Sunday, October 14, 2007

Hold Fast the Traditions

I’ve been asked to comment on 2 Thessalonians 2:15 regarding the Roman Catholic and Orthodox argument(s) against the Protestant rule of faith.

Our opponents state the question generally: Paul tells the Thessalonian church that to hold fast the traditions, therefore, this proves that Paul told them to hold fast to unwritten things, thereby disproving Sola Scriptura.

The argument may take several forms, sometimes embedded in a farrago of irrelevant argumentation. For example: Paul is discussing his oral traditions taught before NT scripture existed (all of his traditions, not some of them). It's not even possible that he is referring to things "found in scripture already", since many Christian teachings weren't enscripturated yet.

Others, like the Jesuits of Old asserted that the particle eite is disjunctive, indicating things that had not been delivered and those which he had written, which are not the same, but different. Ergo, “tradition” is not identical with what is “written,” and thus the sufficiency of Scripture is disproven.

By way of reply:

1. In answer to both Orthodoxy and Rome, we reply that the time of the Apostles was not the normative state of the Church. If they wish to sustain their argument, it will require them to assert, as does Rome, that somebody or some bodies must be the successor of the Apostles today in order to state contrary to our position. The arguments have proven self-refuting and question-begging.. Indeed, we enjoy watching Rome and Constantinople assassinate each other over who is the true successor to St. Peter and the Eleven. Also, why not, by the basis of this text, are you not a member of the one true, holy, Apostolic Thessalonian Church?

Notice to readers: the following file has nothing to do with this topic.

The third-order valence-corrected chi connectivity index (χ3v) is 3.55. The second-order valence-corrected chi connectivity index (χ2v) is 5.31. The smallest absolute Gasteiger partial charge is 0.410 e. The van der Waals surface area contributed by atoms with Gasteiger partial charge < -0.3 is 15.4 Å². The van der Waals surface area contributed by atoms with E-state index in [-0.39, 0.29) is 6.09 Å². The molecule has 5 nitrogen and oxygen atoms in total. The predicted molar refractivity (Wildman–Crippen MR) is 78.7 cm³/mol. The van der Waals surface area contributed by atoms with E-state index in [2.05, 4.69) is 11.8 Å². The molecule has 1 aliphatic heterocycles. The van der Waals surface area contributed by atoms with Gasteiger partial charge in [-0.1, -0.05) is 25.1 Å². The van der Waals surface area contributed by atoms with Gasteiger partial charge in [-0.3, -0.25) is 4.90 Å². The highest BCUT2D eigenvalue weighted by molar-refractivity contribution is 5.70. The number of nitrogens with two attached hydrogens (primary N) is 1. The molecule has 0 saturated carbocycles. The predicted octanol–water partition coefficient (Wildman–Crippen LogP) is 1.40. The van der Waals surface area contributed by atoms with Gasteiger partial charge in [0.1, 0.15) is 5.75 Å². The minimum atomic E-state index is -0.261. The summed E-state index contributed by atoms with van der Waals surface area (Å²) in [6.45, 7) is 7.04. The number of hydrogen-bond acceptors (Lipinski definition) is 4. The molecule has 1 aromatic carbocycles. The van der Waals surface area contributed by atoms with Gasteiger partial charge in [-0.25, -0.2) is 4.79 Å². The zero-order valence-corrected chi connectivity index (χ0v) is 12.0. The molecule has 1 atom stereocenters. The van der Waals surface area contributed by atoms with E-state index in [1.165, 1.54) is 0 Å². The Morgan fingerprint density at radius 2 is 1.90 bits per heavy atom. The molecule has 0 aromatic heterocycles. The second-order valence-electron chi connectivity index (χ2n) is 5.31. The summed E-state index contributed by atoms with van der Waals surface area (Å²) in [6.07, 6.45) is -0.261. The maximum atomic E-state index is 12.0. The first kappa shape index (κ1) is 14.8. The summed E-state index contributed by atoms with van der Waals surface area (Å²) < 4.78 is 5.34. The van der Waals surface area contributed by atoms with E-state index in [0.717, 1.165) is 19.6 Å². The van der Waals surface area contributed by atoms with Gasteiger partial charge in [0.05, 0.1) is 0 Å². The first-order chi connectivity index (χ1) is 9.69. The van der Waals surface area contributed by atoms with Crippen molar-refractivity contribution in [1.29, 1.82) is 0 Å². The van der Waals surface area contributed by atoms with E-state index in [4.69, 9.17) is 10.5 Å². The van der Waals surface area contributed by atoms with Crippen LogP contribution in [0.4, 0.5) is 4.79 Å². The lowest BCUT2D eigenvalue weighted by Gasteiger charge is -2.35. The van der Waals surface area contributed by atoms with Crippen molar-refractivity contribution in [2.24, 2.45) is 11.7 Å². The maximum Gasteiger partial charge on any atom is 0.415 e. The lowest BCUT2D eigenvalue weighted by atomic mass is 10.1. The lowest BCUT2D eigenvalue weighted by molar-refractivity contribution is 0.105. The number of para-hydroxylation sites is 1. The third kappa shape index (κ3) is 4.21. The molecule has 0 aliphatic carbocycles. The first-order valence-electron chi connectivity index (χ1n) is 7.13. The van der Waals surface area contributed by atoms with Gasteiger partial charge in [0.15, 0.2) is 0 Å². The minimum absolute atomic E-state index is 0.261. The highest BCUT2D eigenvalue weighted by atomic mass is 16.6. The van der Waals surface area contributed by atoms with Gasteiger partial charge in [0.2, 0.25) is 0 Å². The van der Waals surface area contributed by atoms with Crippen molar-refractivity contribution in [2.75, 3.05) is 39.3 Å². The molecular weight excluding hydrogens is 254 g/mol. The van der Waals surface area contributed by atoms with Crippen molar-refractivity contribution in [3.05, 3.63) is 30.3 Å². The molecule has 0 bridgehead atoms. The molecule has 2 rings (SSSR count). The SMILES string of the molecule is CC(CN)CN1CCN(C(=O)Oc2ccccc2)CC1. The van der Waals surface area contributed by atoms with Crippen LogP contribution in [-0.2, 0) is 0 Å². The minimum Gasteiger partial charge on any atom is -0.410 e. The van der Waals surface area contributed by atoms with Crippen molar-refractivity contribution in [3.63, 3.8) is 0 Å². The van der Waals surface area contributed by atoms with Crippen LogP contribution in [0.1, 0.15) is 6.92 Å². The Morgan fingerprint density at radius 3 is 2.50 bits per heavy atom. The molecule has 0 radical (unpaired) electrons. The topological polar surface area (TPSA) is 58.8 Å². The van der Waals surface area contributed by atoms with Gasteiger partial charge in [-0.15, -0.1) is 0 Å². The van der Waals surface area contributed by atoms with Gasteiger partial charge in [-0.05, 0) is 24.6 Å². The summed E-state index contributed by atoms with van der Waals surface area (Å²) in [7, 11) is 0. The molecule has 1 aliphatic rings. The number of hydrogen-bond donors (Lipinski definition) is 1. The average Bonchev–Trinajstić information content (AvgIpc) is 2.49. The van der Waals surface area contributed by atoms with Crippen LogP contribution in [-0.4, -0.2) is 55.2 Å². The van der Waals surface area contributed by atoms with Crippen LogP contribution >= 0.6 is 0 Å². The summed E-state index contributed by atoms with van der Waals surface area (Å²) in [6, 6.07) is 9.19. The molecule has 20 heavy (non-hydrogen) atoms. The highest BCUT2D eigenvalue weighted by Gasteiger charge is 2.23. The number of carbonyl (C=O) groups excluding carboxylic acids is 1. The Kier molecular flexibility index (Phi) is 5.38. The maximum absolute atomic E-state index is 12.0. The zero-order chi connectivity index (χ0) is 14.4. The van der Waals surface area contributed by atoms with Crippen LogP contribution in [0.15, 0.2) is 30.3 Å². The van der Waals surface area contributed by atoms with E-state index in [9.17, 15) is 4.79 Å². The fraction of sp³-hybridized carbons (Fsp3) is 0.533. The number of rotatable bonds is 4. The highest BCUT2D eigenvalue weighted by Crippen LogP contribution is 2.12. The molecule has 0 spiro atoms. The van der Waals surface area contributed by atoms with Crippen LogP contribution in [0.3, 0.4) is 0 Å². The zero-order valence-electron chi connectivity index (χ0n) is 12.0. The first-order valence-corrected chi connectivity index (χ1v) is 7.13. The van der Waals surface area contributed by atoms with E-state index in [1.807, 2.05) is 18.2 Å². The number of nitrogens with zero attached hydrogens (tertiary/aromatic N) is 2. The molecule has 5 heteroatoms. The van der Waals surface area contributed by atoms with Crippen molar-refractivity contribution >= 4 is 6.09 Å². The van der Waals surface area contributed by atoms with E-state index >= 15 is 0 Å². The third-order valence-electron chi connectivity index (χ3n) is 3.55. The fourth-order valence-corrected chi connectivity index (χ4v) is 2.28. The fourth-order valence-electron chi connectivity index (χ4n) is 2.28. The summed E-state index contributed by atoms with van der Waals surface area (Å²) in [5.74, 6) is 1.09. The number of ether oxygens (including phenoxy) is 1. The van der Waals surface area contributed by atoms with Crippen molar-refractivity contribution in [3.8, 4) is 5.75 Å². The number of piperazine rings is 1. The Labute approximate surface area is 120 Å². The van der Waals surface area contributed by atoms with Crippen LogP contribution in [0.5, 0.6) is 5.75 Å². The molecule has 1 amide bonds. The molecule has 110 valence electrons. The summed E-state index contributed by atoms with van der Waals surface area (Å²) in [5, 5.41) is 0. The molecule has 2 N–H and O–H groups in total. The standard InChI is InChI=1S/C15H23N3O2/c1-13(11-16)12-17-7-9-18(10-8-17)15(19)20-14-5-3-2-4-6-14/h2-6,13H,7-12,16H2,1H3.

2. Secondly, we reply that eite is not always disjunctive. It can and does have a conjunctive force, as in 1 Cor. 13:8. Nothing can be gathered from this particle’s usage.

3. The Fathers, like Iranaeus, testify to the antiquity of 2 Thessalonians, such that it predates, at the least, the Gospel of Matthew, if we accept the testimony that he wrote first, Mark if Mark wrote first. It is inconsequential to state that Paul wrote 2 Thessalonians at that time, therefore, the “traditions” he has in view are different from those in Scripture or incomplete, as if they were not written at a later time. Such is the fallacy of the consequent in our opponents’ argument.

4. Apropos 3, to sustain the argument, our opponent would need to sustain an argument for continuing revelation as well. Are they also Pentecostals?

5. What “traditions” might Paul have in mind, assuming for a moment, that our opponents are correct? Dates of Easter and Lent? Feast days? Prayer to saints? The form and manner of sacraments like the Mass, the conferring of holy orders, marriage, etc? Marian dogmas, papal infallibility? If so, then let them produce the documentation.

6. Should they choose to argue that Paul has in mind things concerning the coming of the Man of Evil, like the date thereof, then let them produce the date and tell us to whom Paul revealed these things, and if they so produce the date, then they must admit that the tradition is not unwritten but written, proving the sufficiency of written things for faith and practice in the Church. If they cannot, then it is true that such traditions can be lost and are not, therefore, necessary for the faith and practice of the churches.

7. What if they say that these traditions are written elsewhere in other Scripture, the text does not thereby teach we are to ignore other traditions? We ask:

a. Where does this text establish the infallibility and perpetuity of those traditions?

b. What traditions might our opponents have in mind?

8. Let them:

a. Against Rome- produce an infallible teaching regarding this text.

b. Against Rome and Constantinople- show the rules by which we may adjudicate between true and false traditions and teachings. We can be true to “traditions” without the “traditions” being true.